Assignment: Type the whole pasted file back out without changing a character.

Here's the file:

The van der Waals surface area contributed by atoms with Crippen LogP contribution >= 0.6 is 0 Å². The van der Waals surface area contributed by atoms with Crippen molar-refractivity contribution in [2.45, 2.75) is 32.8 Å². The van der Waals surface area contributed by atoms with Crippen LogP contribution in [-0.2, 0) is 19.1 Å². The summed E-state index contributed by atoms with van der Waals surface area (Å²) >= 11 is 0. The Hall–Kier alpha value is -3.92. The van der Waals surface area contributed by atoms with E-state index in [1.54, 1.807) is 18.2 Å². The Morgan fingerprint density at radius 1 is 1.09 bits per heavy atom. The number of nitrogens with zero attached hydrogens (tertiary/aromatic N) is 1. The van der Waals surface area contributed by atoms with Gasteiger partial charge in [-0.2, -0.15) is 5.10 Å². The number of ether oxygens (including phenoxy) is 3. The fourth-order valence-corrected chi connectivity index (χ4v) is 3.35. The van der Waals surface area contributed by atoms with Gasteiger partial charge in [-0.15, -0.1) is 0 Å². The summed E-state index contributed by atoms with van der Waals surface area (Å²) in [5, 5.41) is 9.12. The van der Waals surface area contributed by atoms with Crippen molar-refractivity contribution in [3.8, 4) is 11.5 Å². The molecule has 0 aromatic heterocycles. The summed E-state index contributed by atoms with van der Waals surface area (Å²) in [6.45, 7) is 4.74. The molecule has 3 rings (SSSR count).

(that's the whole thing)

The van der Waals surface area contributed by atoms with Crippen LogP contribution >= 0.6 is 0 Å². The van der Waals surface area contributed by atoms with Crippen molar-refractivity contribution in [2.45, 2.75) is 32.8 Å². The van der Waals surface area contributed by atoms with Crippen LogP contribution in [-0.2, 0) is 19.1 Å². The summed E-state index contributed by atoms with van der Waals surface area (Å²) >= 11 is 0. The Hall–Kier alpha value is -3.92. The van der Waals surface area contributed by atoms with E-state index in [1.54, 1.807) is 18.2 Å². The Morgan fingerprint density at radius 1 is 1.09 bits per heavy atom. The number of nitrogens with zero attached hydrogens (tertiary/aromatic N) is 1. The van der Waals surface area contributed by atoms with Gasteiger partial charge in [-0.2, -0.15) is 5.10 Å². The number of ether oxygens (including phenoxy) is 3. The fourth-order valence-corrected chi connectivity index (χ4v) is 3.35. The van der Waals surface area contributed by atoms with Gasteiger partial charge in [-0.15, -0.1) is 0 Å². The summed E-state index contributed by atoms with van der Waals surface area (Å²) in [5, 5.41) is 9.12. The van der Waals surface area contributed by atoms with Crippen molar-refractivity contribution in [3.8, 4) is 11.5 Å². The molecule has 0 aromatic heterocycles. The summed E-state index contributed by atoms with van der Waals surface area (Å²) in [6.45, 7) is 4.74. The molecule has 3 rings (SSSR count).